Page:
Global health ambassador attends UN commission
Professor Jaya Dantas, International Health Program, School of Nursing, Midwifery and Paramedicine, attended the sixtieth session of the United Nations (UN) Commission on the Status of Women (CSW60) as a delegate of Graduate Women International (GWI). Professor Dantas also represented Curtin University and the Public Health Association of Australia at the commission. The CSW60 took place at the UN Headquarters in New York from 14 March – 24 March 2016.
Professor Dantas and Professor Shirley Randell, Order of Australia (AO) and international education and gender expert, made a presentation at the CSW60 entitled ‘Women’s Empowerment and the link to Sustainable Development using global case scenarios from India, Bangladesh, Rwanda and Western Australia on implementing rights-based approaches to enhance effective education for women’. Several participants from Sudan, Nigeria, Kenya, USA, Canada, India and New Zealand contributed to the discussion.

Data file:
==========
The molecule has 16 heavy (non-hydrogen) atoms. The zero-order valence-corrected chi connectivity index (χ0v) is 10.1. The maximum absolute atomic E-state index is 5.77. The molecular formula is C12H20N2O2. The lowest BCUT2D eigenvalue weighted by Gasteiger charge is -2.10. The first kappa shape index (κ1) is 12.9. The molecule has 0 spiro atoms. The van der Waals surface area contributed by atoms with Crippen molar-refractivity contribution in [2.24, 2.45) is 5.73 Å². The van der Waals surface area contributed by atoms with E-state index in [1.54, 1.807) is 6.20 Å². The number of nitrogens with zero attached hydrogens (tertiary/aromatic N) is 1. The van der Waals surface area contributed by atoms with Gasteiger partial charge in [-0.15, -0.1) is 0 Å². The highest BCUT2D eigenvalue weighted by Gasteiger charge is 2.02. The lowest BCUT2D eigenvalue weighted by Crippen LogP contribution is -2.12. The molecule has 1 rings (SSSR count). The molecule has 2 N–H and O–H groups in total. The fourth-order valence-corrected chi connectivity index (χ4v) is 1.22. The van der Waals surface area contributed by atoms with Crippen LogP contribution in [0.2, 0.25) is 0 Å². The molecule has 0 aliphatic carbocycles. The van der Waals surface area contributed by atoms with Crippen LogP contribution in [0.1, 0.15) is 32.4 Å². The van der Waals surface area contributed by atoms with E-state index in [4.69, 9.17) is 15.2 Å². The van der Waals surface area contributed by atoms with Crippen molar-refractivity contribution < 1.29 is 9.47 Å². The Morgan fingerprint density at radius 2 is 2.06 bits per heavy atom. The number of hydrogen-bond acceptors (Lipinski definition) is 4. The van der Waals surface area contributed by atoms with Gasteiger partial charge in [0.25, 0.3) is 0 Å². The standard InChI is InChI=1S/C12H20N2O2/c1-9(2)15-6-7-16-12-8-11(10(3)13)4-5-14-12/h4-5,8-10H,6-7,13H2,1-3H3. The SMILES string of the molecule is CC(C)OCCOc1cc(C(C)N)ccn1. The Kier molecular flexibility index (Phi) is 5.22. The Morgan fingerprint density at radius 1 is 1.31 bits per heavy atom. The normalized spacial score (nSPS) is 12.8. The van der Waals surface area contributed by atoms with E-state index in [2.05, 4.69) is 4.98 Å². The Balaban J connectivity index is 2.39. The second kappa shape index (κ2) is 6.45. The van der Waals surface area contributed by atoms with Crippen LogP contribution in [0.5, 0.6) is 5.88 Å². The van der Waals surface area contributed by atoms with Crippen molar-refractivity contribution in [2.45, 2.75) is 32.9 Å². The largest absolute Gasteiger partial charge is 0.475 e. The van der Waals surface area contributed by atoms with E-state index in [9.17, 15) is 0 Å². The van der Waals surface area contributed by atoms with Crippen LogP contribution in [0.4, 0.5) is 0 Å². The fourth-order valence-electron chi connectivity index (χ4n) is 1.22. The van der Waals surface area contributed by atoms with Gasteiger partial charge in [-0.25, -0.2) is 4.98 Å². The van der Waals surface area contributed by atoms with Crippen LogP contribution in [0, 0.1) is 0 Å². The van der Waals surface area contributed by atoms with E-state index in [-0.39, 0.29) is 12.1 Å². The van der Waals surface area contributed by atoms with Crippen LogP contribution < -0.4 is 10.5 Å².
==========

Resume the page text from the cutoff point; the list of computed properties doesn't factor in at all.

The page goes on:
Professor Dantas also met with the Australian Government and GWI delegation to share information and debrief about events at the CSW60.
Professor Dantas then visited Cuba as a guest of the Cuban Society for Public Health, which invited her to share her participatory research using photovoice with refugees, and her interest in health inequalities. Professor Dantas visited the world renowned Escuela Latinoamericana de Medicina (Latin American School of Medicine, ELAM) and met with the Vice-Rector, Dr Maritza Gonzalez Bravo, MD.
“A glimpse of the internationally recognised Cuban health system highlighted the political will of the Cuban government to provide healthcare to the Cuban population at no cost,” Professor Dantas said.
“Cuba’s health care system is based on prevention and primary health care, and the results achieved are exceptional. In spite of the sanctions and economic embargo for over fifty years, Cuban health indicators are similar to the most developed countries. The infant mortality rate in Cuba is lower than it is in the United States, and is among the lowest in the world.”
Over 26,000 medical doctors, from some of the most disadvantaged communities and countries in the world, have graduated from ELAM on scholarships since it was established in 1998. Currently, more than 2,000 young medical students from more than 100 nations study medicine at ELAM. Since 1963, Cuban health expertise has benefited developing nations, including some of the poorest countries in the world and Cuban doctors are at the frontline in any disaster or epidemic especially in the developing world.